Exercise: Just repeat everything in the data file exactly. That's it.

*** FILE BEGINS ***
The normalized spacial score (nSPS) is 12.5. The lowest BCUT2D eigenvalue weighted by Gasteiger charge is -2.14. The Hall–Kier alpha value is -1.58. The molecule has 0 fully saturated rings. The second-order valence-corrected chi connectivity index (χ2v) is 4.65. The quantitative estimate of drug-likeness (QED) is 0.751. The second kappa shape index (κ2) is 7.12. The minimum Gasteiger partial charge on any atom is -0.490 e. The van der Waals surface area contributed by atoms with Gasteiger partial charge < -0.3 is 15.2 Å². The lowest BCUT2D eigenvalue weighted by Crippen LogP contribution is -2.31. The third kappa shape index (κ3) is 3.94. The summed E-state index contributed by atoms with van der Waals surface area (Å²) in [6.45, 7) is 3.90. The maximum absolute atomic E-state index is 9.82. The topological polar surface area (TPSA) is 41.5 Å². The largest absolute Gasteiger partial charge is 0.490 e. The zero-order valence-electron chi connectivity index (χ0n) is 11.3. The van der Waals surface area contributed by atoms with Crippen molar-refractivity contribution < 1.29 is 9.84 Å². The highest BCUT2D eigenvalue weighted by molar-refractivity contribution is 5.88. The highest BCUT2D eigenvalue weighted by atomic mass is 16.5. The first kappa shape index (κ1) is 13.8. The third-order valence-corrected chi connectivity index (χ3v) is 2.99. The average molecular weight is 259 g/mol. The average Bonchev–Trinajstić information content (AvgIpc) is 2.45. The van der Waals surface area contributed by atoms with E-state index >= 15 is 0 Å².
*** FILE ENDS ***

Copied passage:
The normalized spacial score (nSPS) is 12.5. The lowest BCUT2D eigenvalue weighted by Gasteiger charge is -2.14. The Hall–Kier alpha value is -1.58. The molecule has 0 fully saturated rings. The second-order valence-corrected chi connectivity index (χ2v) is 4.65. The quantitative estimate of drug-likeness (QED) is 0.751. The second kappa shape index (κ2) is 7.12. The minimum Gasteiger partial charge on any atom is -0.490 e. The van der Waals surface area contributed by atoms with Gasteiger partial charge < -0.3 is 15.2 Å². The lowest BCUT2D eigenvalue weighted by Crippen LogP contribution is -2.31. The third kappa shape index (κ3) is 3.94. The summed E-state index contributed by atoms with van der Waals surface area (Å²) in [6.45, 7) is 3.90. The maximum absolute atomic E-state index is 9.82. The topological polar surface area (TPSA) is 41.5 Å². The largest absolute Gasteiger partial charge is 0.490 e. The zero-order valence-electron chi connectivity index (χ0n) is 11.3. The van der Waals surface area contributed by atoms with Crippen molar-refractivity contribution < 1.29 is 9.84 Å². The highest BCUT2D eigenvalue weighted by molar-refractivity contribution is 5.88. The highest BCUT2D eigenvalue weighted by atomic mass is 16.5. The first kappa shape index (κ1) is 13.8. The third-order valence-corrected chi connectivity index (χ3v) is 2.99. The average molecular weight is 259 g/mol. The average Bonchev–Trinajstić information content (AvgIpc) is 2.45. The van der Waals surface area contributed by atoms with E-state index >= 15 is 0 Å².